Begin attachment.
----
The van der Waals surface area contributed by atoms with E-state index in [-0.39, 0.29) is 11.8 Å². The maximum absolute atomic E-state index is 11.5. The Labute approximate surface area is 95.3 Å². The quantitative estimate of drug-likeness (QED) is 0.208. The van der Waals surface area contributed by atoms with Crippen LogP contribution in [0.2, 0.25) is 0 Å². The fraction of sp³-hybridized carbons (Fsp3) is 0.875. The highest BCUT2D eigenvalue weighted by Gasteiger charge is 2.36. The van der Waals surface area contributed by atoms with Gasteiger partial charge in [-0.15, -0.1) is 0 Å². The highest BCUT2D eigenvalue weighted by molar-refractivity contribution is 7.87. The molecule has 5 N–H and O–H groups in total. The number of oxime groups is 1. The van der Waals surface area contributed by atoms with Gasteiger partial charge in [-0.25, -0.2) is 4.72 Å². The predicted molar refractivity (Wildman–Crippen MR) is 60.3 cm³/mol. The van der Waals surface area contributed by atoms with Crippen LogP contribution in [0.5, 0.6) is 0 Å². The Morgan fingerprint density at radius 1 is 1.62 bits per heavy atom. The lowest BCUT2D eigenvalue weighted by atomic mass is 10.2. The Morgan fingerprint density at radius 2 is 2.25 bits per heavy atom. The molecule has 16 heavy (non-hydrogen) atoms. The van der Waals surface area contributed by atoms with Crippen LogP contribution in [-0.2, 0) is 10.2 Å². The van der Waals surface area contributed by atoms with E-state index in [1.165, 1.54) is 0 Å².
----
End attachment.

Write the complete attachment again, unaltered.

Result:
The van der Waals surface area contributed by atoms with E-state index in [-0.39, 0.29) is 11.8 Å². The maximum absolute atomic E-state index is 11.5. The Labute approximate surface area is 95.3 Å². The quantitative estimate of drug-likeness (QED) is 0.208. The van der Waals surface area contributed by atoms with Crippen LogP contribution in [0.2, 0.25) is 0 Å². The fraction of sp³-hybridized carbons (Fsp3) is 0.875. The highest BCUT2D eigenvalue weighted by Gasteiger charge is 2.36. The van der Waals surface area contributed by atoms with Gasteiger partial charge in [-0.15, -0.1) is 0 Å². The highest BCUT2D eigenvalue weighted by molar-refractivity contribution is 7.87. The molecule has 5 N–H and O–H groups in total. The number of oxime groups is 1. The van der Waals surface area contributed by atoms with Gasteiger partial charge in [-0.25, -0.2) is 4.72 Å². The predicted molar refractivity (Wildman–Crippen MR) is 60.3 cm³/mol. The van der Waals surface area contributed by atoms with Crippen LogP contribution in [0.5, 0.6) is 0 Å². The Morgan fingerprint density at radius 1 is 1.62 bits per heavy atom. The lowest BCUT2D eigenvalue weighted by atomic mass is 10.2. The Morgan fingerprint density at radius 2 is 2.25 bits per heavy atom. The molecule has 16 heavy (non-hydrogen) atoms. The van der Waals surface area contributed by atoms with Crippen LogP contribution in [-0.2, 0) is 10.2 Å². The van der Waals surface area contributed by atoms with E-state index in [1.165, 1.54) is 0 Å².